Written by Zach Stanbery.
A last minute decision this past Friday landed me in a theater waiting to see House at the End of the Street. With my Mtn Dew that couldn’t realistically pass for a large drink outside of the Shire and my comically hollow box of peanut M&Ms, I settled in. Having literally no idea what to expect, I, like the 30+ pre-teens that also attended House at the End of the Street, only knew one thing about the movie: Katniss Everd-I mean Jennifer Lawrence (imdb), was the star.
Let’s start with the good – I’m a dessert first type of guy after all. The plot/plot twist was solid to say the least. I can’t really say much on the plot without ruining the entire movie, but I will say that the script does a decent job at keeping the viewer guessing who or what the villain(s) is (are). The villain’s back-story is pretty well thought out and slightly intricate for a horror movie as well. There may be a few plot holes, but nothing inexcusable. The casting for House at the End of the Street is, at best, a mixed review. On one hand they cast Oscar nominated Jennifer Lawrence, which not only lands in the good category, but sticks the dismount. On the other hand, they cast everyone else.
Okay, now here comes the bad news. All of that good stuff that I mentioned before goes to waste because there is no character development. NONE. It barely matters that they cast Jennifer Lawrence, because she literally doesn’t develop at all. At one point in the film, her mother spells out in plain English her daughter’s personality and how she behaves to another character. I assume this is in case the audience was having trouble deducing it for themselves. They might as well have thrown a “Zack Morris aside” in there. I’m going to blame the writers for that one. Because of the lack of character development, the plot twist results in little more than a mild gasp from viewers. Furthermore, when the villain was revealed, I found myself simply not caring. My reaction was “oh so it’s ********… well there you have it…” This is especially disappointing given the villain’s disturbing background. I should have been on the edge of my seat, but instead I was wondering how the villain turned out so normal. Overall I would attribute my disappointment to the film’s over-commitment to the genre. This movie had a way too serious plot to be PG-13. Take for instance Disturbia: it too is a horror/thriller aimed at younger audiences, yet in my opinion it is infinitely better. Why? Because what they couldn’t do with violence and disturbing images in a PG-13 film they made up for with humor. Disturbia doesn’t exactly stand well in the horror genre, but for those of us who aren’t slasher connoisseurs it is at least fun! History (and the Die Hard franchise) has taught us that levity has its place in every genre. I only wish the makers of House at the End of the Street could have used this formula.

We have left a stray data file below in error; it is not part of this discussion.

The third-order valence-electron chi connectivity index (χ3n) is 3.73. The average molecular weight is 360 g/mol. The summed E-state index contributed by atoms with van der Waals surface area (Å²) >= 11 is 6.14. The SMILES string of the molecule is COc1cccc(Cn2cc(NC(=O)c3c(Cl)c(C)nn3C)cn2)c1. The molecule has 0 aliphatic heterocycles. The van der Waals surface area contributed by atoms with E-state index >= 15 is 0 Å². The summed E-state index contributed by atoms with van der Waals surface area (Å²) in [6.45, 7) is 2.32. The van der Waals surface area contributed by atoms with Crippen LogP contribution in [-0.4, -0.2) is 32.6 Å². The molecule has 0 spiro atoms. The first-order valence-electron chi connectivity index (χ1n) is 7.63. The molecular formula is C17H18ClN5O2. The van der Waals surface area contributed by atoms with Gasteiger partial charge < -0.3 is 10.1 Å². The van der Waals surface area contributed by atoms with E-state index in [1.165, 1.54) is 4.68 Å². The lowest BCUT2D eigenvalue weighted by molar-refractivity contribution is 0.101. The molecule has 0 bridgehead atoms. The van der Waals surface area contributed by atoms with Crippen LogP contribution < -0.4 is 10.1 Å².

The movie is not a total loss, and there are a few circumstances in which I would recommend watching House at the End of the Street. In all honesty it makes for a decent date-night movie. However, in the case that you are single, gather a group of your best co-ed platonic friends next open-dorm, lower the lights to the lowest possible RC acceptable setting, pop some popcorn without setting off the fire alarm, and watch Disturbia instead.
All media from House at the End of the Street